Woodbridge Brook

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Coordinates: 51°34′42″N 2°04′50″W / 51.5783°N 2.0805°W / 51.5783; -2.0805
Woodbridge Brook
stream
Country England
Region West of England
District Wiltshire
Source Midgehall Copse
 - location Lydiard Millicent, Wiltshire, England
 - elevation 374 ft (114 m)
 - coordinates 51°33′38″N 1°54′41″W / 51.5605°N 1.9115°W / 51.5605; -1.9115
Mouth Bristol Avon
 - location Malmesbury, Wiltshire, England
 - elevation 213 ft (65 m)
 - coordinates 51°34′42″N 2°04′50″W / 51.5783°N 2.0805°W / 51.5783; -2.0805
Length 9 mi (14 km), westerly
Discharge
 - average 20.5 cu ft/s (1 m3/s)
 - min 0 cu ft/s (0 m3/s)
River system Bristol Avon

The Woodbridge Brook, is a tributary of the Bristol Avon. It rises near Lydiard Millicent in Wiltshire in the West Country of England, and flows in a generally westerly direction, joining the Bristol Avon at Malmesbury. The brook has a mean flow of 20.5 cubic feet per second (0.58 m3/s) and the waters were used in the past to power watermills.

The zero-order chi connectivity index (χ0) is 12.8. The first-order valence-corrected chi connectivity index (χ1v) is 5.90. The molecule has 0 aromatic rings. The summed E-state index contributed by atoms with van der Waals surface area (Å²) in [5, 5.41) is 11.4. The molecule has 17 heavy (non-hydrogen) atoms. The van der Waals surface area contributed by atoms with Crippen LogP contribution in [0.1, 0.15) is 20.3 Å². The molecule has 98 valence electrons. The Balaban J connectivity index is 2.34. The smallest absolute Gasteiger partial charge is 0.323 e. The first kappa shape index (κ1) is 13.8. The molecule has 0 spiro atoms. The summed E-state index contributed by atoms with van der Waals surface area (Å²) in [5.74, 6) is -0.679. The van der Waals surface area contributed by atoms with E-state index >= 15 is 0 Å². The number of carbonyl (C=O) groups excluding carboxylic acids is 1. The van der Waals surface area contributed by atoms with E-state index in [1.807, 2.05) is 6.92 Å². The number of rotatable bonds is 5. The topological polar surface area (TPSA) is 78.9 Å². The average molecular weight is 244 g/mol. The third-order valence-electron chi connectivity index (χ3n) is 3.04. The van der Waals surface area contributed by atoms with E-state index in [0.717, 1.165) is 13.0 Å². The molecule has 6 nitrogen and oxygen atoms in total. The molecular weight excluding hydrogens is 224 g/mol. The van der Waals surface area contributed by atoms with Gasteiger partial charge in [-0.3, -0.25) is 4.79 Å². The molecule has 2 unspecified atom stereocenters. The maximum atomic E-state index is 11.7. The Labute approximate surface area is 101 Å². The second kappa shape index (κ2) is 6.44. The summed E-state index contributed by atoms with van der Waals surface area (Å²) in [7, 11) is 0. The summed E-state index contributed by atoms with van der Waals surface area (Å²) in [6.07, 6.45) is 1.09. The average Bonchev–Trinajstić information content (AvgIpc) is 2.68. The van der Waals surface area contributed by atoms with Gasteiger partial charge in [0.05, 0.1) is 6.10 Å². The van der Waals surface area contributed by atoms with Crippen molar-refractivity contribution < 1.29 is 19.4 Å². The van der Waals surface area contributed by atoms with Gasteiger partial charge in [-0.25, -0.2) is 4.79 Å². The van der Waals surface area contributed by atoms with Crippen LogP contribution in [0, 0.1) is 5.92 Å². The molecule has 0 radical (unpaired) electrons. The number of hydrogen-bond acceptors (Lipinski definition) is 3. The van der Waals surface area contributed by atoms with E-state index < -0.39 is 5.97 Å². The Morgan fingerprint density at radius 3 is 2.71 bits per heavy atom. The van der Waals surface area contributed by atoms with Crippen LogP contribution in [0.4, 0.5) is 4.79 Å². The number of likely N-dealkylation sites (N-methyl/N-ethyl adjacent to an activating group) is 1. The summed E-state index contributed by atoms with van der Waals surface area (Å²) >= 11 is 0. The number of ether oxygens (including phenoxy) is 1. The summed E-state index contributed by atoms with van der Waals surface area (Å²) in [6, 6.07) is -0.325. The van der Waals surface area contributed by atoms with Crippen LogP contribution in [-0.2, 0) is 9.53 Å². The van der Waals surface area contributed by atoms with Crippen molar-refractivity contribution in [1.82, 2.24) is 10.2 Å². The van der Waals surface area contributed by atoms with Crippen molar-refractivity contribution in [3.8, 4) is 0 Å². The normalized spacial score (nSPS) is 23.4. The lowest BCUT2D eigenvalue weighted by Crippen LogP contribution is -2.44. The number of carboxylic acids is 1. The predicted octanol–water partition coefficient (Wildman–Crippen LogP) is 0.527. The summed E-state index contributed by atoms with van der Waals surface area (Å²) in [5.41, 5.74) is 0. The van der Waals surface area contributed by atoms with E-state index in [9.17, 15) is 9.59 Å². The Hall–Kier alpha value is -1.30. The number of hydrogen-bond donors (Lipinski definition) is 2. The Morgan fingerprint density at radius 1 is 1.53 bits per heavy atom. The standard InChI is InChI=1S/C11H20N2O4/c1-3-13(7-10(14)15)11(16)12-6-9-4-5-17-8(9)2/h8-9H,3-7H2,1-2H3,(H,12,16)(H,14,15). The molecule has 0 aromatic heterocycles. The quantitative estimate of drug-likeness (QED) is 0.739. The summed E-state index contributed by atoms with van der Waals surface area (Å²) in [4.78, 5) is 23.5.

Course[edit]

The Woodbridge Brook rises at Midgehall Copse, just north of the M4 motorway, in the parish of Lydiard Millicent. It flows first in a northerly direction, and then to the west through Webbs Wood, passing to the north of Brinkworth. Continuing westwards through Garsdon Wood it begins to turn to the south and is joined on the right bank by two unnamed streams which have their sources at Braydon Wood and Charlton respectively. The stream now flows almost due south to Crab Mill Farm and then turns west again to join the Bristol Avon, just above Cow Bridge to the east of Malmesbury.

History[edit]

A watermill at Lydiard Millicent was recorded in the Domesday Book in 1086. Other mill buildings at Crab Mill and Garsdon Mill survive but not in working order.

Natural history[edit]

Hydrology[edit]

The brook has a mean flow of 20.5 cubic feet per second (0.58 m3/s) recorded by the Environment Agency gauging station at Crabb Mill. No maximum low is recorded but a minimum of 0 cubic feet per second (0 m3/s) is recorded on 20 September 1976, during the 1976 United Kingdom heat wave.[1]

References[edit]

  1. ^ Marsh, Terry and Hannaford, Jamie, ed. (2008). UK Hydrographic Register. Hydrological data UK series. Wallingford, Oxfordshire: Centre for Ecology & Hydrology. p. 128. ISBN 978-0-9557672-2-7. 

External links[edit]